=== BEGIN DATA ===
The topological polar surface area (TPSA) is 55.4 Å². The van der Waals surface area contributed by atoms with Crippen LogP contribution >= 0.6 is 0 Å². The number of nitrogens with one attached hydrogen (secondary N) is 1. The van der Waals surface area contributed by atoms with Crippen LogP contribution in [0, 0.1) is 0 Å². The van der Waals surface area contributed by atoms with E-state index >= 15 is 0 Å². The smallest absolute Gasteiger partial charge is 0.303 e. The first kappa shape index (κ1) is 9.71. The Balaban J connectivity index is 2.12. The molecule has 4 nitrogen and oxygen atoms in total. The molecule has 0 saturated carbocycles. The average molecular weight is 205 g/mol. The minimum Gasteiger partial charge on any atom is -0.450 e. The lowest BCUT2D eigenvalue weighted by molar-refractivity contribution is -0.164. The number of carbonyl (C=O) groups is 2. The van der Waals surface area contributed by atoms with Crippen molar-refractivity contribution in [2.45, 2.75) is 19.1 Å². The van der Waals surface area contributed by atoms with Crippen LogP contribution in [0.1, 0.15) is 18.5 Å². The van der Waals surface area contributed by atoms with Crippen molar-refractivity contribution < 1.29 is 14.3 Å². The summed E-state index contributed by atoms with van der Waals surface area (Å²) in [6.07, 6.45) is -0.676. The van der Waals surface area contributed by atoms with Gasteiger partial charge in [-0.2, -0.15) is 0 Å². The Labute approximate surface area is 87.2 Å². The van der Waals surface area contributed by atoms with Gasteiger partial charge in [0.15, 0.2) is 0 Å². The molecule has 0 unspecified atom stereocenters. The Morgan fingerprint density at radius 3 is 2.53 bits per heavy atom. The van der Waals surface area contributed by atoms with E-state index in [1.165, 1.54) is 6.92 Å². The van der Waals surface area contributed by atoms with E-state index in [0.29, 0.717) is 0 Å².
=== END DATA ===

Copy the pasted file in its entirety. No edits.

The topological polar surface area (TPSA) is 55.4 Å². The van der Waals surface area contributed by atoms with Crippen LogP contribution >= 0.6 is 0 Å². The number of nitrogens with one attached hydrogen (secondary N) is 1. The van der Waals surface area contributed by atoms with Crippen LogP contribution in [0, 0.1) is 0 Å². The van der Waals surface area contributed by atoms with E-state index >= 15 is 0 Å². The smallest absolute Gasteiger partial charge is 0.303 e. The first kappa shape index (κ1) is 9.71. The Balaban J connectivity index is 2.12. The molecule has 4 nitrogen and oxygen atoms in total. The molecule has 0 saturated carbocycles. The average molecular weight is 205 g/mol. The minimum Gasteiger partial charge on any atom is -0.450 e. The lowest BCUT2D eigenvalue weighted by molar-refractivity contribution is -0.164. The number of carbonyl (C=O) groups is 2. The van der Waals surface area contributed by atoms with Crippen molar-refractivity contribution in [2.45, 2.75) is 19.1 Å². The van der Waals surface area contributed by atoms with Crippen LogP contribution in [0.1, 0.15) is 18.5 Å². The van der Waals surface area contributed by atoms with Crippen molar-refractivity contribution < 1.29 is 14.3 Å². The summed E-state index contributed by atoms with van der Waals surface area (Å²) in [6.07, 6.45) is -0.676. The van der Waals surface area contributed by atoms with Gasteiger partial charge in [-0.2, -0.15) is 0 Å². The Labute approximate surface area is 87.2 Å². The van der Waals surface area contributed by atoms with Gasteiger partial charge in [0.15, 0.2) is 0 Å². The molecule has 0 unspecified atom stereocenters. The Morgan fingerprint density at radius 3 is 2.53 bits per heavy atom. The van der Waals surface area contributed by atoms with E-state index in [1.165, 1.54) is 6.92 Å². The van der Waals surface area contributed by atoms with E-state index in [0.29, 0.717) is 0 Å².